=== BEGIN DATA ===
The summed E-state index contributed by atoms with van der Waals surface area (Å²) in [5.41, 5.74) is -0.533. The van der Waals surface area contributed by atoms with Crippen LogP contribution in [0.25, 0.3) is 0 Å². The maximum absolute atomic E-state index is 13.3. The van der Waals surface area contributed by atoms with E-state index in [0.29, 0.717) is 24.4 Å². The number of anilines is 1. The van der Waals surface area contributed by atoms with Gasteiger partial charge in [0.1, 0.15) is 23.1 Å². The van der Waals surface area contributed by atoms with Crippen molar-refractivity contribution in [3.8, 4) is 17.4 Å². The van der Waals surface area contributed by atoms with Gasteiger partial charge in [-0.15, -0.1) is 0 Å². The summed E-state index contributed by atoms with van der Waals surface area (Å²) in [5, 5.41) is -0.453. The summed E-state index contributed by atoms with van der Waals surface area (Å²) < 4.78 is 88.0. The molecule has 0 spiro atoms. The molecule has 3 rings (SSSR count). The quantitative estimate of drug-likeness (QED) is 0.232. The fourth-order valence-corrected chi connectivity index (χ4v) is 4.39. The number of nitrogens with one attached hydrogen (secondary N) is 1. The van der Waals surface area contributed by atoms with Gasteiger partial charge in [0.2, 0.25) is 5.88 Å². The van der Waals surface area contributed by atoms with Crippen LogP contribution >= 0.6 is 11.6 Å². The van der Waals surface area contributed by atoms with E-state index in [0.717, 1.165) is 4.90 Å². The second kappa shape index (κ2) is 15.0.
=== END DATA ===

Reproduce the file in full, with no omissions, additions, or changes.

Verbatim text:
The summed E-state index contributed by atoms with van der Waals surface area (Å²) in [5.41, 5.74) is -0.533. The van der Waals surface area contributed by atoms with Crippen LogP contribution in [0.25, 0.3) is 0 Å². The maximum absolute atomic E-state index is 13.3. The van der Waals surface area contributed by atoms with E-state index in [0.29, 0.717) is 24.4 Å². The number of anilines is 1. The van der Waals surface area contributed by atoms with Gasteiger partial charge in [0.1, 0.15) is 23.1 Å². The van der Waals surface area contributed by atoms with Crippen molar-refractivity contribution in [3.8, 4) is 17.4 Å². The van der Waals surface area contributed by atoms with Gasteiger partial charge in [-0.15, -0.1) is 0 Å². The summed E-state index contributed by atoms with van der Waals surface area (Å²) in [5, 5.41) is -0.453. The summed E-state index contributed by atoms with van der Waals surface area (Å²) < 4.78 is 88.0. The molecule has 0 spiro atoms. The molecule has 3 rings (SSSR count). The quantitative estimate of drug-likeness (QED) is 0.232. The fourth-order valence-corrected chi connectivity index (χ4v) is 4.39. The number of nitrogens with one attached hydrogen (secondary N) is 1. The van der Waals surface area contributed by atoms with Gasteiger partial charge in [0.2, 0.25) is 5.88 Å². The van der Waals surface area contributed by atoms with Crippen LogP contribution >= 0.6 is 11.6 Å². The van der Waals surface area contributed by atoms with E-state index in [0.717, 1.165) is 4.90 Å². The second kappa shape index (κ2) is 15.0.